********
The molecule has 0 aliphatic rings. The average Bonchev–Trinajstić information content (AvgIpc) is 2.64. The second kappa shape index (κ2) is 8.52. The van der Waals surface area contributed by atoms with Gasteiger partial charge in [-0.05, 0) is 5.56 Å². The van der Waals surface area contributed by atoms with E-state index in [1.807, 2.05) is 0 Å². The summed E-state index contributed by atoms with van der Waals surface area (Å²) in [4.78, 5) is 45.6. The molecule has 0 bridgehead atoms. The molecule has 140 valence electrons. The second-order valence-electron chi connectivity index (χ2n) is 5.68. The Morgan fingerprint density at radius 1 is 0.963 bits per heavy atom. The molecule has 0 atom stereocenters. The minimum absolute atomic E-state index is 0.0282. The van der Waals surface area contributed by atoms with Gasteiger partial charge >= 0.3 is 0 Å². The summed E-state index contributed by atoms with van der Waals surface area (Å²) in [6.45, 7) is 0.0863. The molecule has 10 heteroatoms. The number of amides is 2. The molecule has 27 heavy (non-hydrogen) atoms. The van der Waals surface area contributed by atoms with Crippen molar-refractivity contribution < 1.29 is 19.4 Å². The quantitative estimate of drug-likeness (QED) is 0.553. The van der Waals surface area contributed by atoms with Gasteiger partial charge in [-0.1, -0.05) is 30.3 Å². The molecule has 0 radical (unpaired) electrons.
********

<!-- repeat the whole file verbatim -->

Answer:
The molecule has 0 aliphatic rings. The average Bonchev–Trinajstić information content (AvgIpc) is 2.64. The second kappa shape index (κ2) is 8.52. The van der Waals surface area contributed by atoms with Gasteiger partial charge in [-0.05, 0) is 5.56 Å². The van der Waals surface area contributed by atoms with E-state index in [1.807, 2.05) is 0 Å². The summed E-state index contributed by atoms with van der Waals surface area (Å²) in [4.78, 5) is 45.6. The molecule has 0 bridgehead atoms. The molecule has 140 valence electrons. The second-order valence-electron chi connectivity index (χ2n) is 5.68. The Morgan fingerprint density at radius 1 is 0.963 bits per heavy atom. The molecule has 0 atom stereocenters. The minimum absolute atomic E-state index is 0.0282. The van der Waals surface area contributed by atoms with Gasteiger partial charge >= 0.3 is 0 Å². The summed E-state index contributed by atoms with van der Waals surface area (Å²) in [6.45, 7) is 0.0863. The molecule has 10 heteroatoms. The number of amides is 2. The molecule has 27 heavy (non-hydrogen) atoms. The van der Waals surface area contributed by atoms with Crippen molar-refractivity contribution < 1.29 is 19.4 Å². The quantitative estimate of drug-likeness (QED) is 0.553. The van der Waals surface area contributed by atoms with Gasteiger partial charge in [-0.1, -0.05) is 30.3 Å². The molecule has 0 radical (unpaired) electrons.